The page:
Public knowledge and attitudes

A look at organ donation policies across Europe

A European comparative study has evaluated national organ donation policies in seven countries from an ethical perspective. For the first time, knowledge and attitudes towards organ donation regulations in different European countries were investigated in combination.

portrait of silke schicktanz
One of the senior authors of the publication: Prof. Dr. Silke Schicktanz, Department of Medical Ethics and History of Medicine at the University Medical Center Göttingen

Photo: Vincent Leifer

The study was published in the journal PLOSone.

More than 2,000 students from seven European countries (Germany, Denmark, Austria, Belgium, Spain, Greece and Slovenia) were surveyed for this comparative study with its novel assessment model for national organ donation policies. The study was co-initiated by Prof. Dr. Silke Schicktanz of the Department of Medical Ethics and History of Medicine at the University Medical Center Göttingen.

To evaluate national health policies on organ donation from an ethical point of view, the researchers established two indicators: One is the ability of the policies to incorporate the values of the majority into legal regulation. Thus, the model that should apply by law is the one a majority of the population also supports. The other one is taking as a benchmark the ability of policymakers to safeguard the unexpressed interests (preferences) of those who disagree with the current model. "The moral and democratic quality of such modern health policies is measured by how they deal with the preferences of the minority," says Prof. Schicktanz.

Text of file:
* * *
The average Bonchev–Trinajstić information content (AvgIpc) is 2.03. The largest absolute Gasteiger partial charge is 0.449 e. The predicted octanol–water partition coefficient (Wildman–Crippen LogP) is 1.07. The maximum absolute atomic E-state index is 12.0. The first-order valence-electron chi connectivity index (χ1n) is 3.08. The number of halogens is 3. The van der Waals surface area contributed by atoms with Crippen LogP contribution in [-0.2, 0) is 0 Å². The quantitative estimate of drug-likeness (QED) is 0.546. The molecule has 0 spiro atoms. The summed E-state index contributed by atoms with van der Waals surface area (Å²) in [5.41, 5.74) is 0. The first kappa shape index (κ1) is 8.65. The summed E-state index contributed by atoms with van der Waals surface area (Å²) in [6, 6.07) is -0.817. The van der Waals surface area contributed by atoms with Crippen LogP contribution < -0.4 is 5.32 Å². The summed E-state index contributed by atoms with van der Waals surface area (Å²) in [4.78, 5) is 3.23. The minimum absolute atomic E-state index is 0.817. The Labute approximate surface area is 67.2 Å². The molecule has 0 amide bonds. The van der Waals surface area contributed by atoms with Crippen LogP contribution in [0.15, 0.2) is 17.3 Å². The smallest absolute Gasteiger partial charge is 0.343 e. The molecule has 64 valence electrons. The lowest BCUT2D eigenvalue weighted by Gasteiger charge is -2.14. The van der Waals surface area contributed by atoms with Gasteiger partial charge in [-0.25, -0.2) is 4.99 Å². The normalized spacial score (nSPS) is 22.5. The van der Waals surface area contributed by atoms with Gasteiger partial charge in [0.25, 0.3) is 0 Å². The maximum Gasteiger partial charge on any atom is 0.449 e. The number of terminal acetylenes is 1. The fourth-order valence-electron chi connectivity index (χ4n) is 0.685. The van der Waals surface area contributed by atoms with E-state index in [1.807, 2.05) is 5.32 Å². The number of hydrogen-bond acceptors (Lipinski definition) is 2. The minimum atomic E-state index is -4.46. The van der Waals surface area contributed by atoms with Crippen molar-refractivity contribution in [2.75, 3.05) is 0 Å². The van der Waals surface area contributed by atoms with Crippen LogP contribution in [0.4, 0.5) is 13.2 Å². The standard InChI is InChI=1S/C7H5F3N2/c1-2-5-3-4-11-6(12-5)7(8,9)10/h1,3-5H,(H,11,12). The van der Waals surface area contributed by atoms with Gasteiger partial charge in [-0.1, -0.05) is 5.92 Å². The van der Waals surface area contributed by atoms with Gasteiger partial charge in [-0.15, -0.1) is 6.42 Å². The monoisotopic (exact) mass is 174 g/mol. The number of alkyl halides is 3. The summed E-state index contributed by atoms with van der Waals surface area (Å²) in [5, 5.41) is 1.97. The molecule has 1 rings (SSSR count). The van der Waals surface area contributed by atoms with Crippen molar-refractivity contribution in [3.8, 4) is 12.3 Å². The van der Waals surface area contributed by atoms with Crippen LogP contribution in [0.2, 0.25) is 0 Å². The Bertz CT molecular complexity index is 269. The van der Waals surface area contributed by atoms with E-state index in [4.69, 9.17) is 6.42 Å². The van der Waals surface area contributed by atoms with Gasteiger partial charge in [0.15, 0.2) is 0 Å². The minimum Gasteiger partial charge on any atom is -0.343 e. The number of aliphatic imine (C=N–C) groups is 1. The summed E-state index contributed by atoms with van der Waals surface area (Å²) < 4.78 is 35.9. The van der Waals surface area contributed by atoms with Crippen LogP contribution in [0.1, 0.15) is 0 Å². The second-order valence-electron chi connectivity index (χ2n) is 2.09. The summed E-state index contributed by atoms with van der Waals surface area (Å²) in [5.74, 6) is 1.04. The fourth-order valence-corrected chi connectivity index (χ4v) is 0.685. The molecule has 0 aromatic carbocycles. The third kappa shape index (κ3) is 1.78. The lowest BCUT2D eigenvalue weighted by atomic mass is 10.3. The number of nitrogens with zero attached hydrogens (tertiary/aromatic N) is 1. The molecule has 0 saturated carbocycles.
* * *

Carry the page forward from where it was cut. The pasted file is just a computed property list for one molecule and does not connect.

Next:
Not all of the examined European countries performed equally well. In Germany and Denmark, the level of knowledge on organ donation regulation was found to be high. But half of the respondents would like to see a different regulatory model in place. In Slovenia, respondents showed great knowledge deficits and a majority was against the current regulation in their country. In Spain and Greece, a considerable rate of respondents knew little about their countries' regulations on organ donation. Many believed that one must speak actively out in favor of donation. However, the regulations in these countries stipulate that anyone can become an organ donor unless an objection is expressed (i.e. the system of opt-out). However, the majority of respondents in Spain were precisely in favor of this regulation. Consequently, anyone who does not wish to donate may become an organ donor unintentionally.

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The research group examined the quality of national health policies with respect to organ donation from an ethical point of view using a specifically developed 2-indicators-model. The study is guided by the ideal of informed support. This describes the degree to which citizens are informed about the current legal organ donation regulations as well as the degree to which they support the current model. Therefore, this study has for the first time analyzed both knowledge and attitudes towards organ donation regulation in different European countries combined.

For the future, the researchers suggest using nationally representative population data as the basis for their analysis and ranking model. In this way, even more precise statements about the quality of national organ donation policies could be made. It is also conceivable that their model could potentially be applied to Covid-19 policy; especially in cases where individual preferences do not seem to be compatible with the public interest. 


Source: University Medical Center Göttingen

07.07.2021

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